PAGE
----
Saturday, July 6, 2013

Stage Seven

When I saw a bright yellow course marker at an intersection up ahead and turned onto The Tour route at noon yesterday for the final fifteen miles of Stage Seven into Albi five hours ahead of the peloton, I was instantly welcomed back to that never-never land of Tour bliss with the road lined by fans already well-settled into their little nirvana for the day.  I was back in the midst of people fulfilling their dream and their duty, doing their part to make The Tour the grand event that it is.  I was immediately uplifted by the swelling of  joy and contentment radiated by all.

Even though they might be encamped along a road, it is a day in the country for them and a day that ranks with their happiest days of the year.

Not only were they honoring their great national institution, they were also partaking of their great national  pastime--the "pique-nique."

There are frequent picnic tables along the road, and a variety of signs announcing them.  There is the standard picture of the picnic table.  And also a more creative one of a picnic basket with a bottle of wine poking out.

Among the many allures of The Tour de France, the opportunity for a picnic is high among them.  Not everyone comes equipped with their own portable picnic table.  Some just spread a blanket out along the road and others just find a spot to plop down.

All are in a festive mood. It is so palpable and contagious, it hangs thick in the air. I never have tired legs biking past all the celebrants.  I hardly even feel the bike as my spirit is lofted even higher than the bike usually lofts it by this corridor of joyful camaraderie.  This is the true essence of The Tour, what I have been missing the past few days while I rode a day ahead of the peloton.

I have also missed the many manifestations of Tour Love.  The bright and colorfully decorated round-about just before Albi could be seen from half a mile away.

Just past the round-about, a large franchise store had mounted an eye-catching array of decorations as if it were Christmas, which is how many regard the day The Tour comes to town.

Meeting up with Yvon further heightened the euphoria that swept over me reconnecting with The Tour.  He had driven down from Degagnac, almost 100 miles north, the day before and had thoroughly scouted Albi's Tour layout.  He found a place to park his van so we could make a quick getaway and knew which side of the barriers was the best place to view the giant screen.  We met up as planned at the tourist office at 1:30 and then biked the final three kilometers of the course.  It was already thick with fans.

We found a place of shade for our bikes and a slice of shade to park ourselves for the next three-and-a-half hours of watching all the action on the course just short of the finish line.

Yvon immediately began chatting with a couple of fellow Tour fanatics of our vintage.  They were locals who could have been at home in the comfort of their living rooms waiting a couple hours more until the caravan arrived, but they wished to partake of all the festivities.  I struck up a conversation with a retired South African geologist who was witnessing The Tour for the first time and celebrating the first time a South African was wearing the Yellow Jersey.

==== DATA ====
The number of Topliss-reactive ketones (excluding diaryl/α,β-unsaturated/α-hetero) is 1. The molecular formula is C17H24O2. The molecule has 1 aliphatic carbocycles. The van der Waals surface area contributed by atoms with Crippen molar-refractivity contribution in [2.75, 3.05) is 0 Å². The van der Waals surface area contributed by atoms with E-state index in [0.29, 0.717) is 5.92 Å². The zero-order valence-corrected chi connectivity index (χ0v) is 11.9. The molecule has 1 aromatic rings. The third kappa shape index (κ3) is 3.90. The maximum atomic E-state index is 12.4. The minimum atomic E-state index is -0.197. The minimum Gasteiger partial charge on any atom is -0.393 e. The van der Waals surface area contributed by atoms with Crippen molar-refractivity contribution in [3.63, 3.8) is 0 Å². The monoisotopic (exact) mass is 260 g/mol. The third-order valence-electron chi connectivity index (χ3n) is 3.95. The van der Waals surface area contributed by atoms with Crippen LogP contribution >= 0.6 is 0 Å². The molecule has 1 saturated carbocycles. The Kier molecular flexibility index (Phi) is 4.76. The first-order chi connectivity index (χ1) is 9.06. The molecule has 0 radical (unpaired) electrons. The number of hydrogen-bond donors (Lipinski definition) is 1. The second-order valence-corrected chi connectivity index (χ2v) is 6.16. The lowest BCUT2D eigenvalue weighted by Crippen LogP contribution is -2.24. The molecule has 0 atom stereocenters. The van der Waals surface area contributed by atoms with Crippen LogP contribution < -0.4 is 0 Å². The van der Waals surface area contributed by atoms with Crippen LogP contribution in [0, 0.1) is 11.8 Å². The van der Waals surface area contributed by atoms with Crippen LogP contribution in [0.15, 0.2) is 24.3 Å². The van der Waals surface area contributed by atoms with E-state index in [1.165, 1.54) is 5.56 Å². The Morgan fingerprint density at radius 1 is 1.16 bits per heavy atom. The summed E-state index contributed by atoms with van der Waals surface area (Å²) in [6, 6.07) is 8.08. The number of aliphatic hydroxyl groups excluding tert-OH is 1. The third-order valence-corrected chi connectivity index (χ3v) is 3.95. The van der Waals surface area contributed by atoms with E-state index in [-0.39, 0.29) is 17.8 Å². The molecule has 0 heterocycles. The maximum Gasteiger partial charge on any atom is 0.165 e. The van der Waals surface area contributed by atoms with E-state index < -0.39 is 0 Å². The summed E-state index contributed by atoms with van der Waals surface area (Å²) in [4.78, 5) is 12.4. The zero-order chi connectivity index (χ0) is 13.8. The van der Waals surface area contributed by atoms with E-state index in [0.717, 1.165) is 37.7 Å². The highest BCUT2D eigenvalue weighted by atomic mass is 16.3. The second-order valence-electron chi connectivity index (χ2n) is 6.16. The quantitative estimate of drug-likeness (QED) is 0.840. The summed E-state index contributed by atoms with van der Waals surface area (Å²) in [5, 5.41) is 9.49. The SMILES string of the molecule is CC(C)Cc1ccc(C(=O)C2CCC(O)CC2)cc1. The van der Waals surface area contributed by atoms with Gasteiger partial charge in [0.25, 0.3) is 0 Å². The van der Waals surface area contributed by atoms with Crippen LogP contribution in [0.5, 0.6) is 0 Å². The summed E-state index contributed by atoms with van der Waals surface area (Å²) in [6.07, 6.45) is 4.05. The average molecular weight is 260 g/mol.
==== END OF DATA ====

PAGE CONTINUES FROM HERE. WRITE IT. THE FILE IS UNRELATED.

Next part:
The peloton had been at it for nearly two hours and was approaching the toughest climb of the day, a category two.  The green Cannondale team was leading the charge up the climb, trying to shed Sagan's sprinting rivals.  They were succeeding.  Cavendish was soon a minute behind and losing even more time, even though today he was flanked by several teammates unlike yesterday.  The motorcycle cameras only searched out Cavendish among those falling off, but Sagan's other sprint rivals, Greipel and Kittel were among them.  

Sagan's Cannondale teammates maintained the hard pace on the descent and for the final 90 minutes of the stage, putting in a most formidable performance.  The peloton had split in two.  The sprinters' group eventually finished fifteen minutes after Sagan, who finally won a stage, greatly increasing his lead in the Green Jersey Competion.  Cavendish led the also rans across the finish line, riding at such a relaxed pace it was possible to capture a picture of him as he sped by us at course side.

Not among them was the luckless Christian, who suffered his second crash of The Race, this was early in the stage.  He'd been struggling to survive the last two stages from his injuries.  This crash did him in.  With luck he will recover in time to defend his title in the Colorado Pro Challenge in the middle of August and help Garmin win. the Team Time Trial World Championships later in Florence.  When I emailed him my best wishes after learning of his misfortune, he was in good enough spirits to reply almost immediately, which hasn't always been the case over the years when he has been injured out of a race.  He is the second American to abandon. The other was Ben King of Cannondale.  That leaves just four Americans--Talansky and Danielson of Garmin and Bookwalter and Van Gardener of BMC.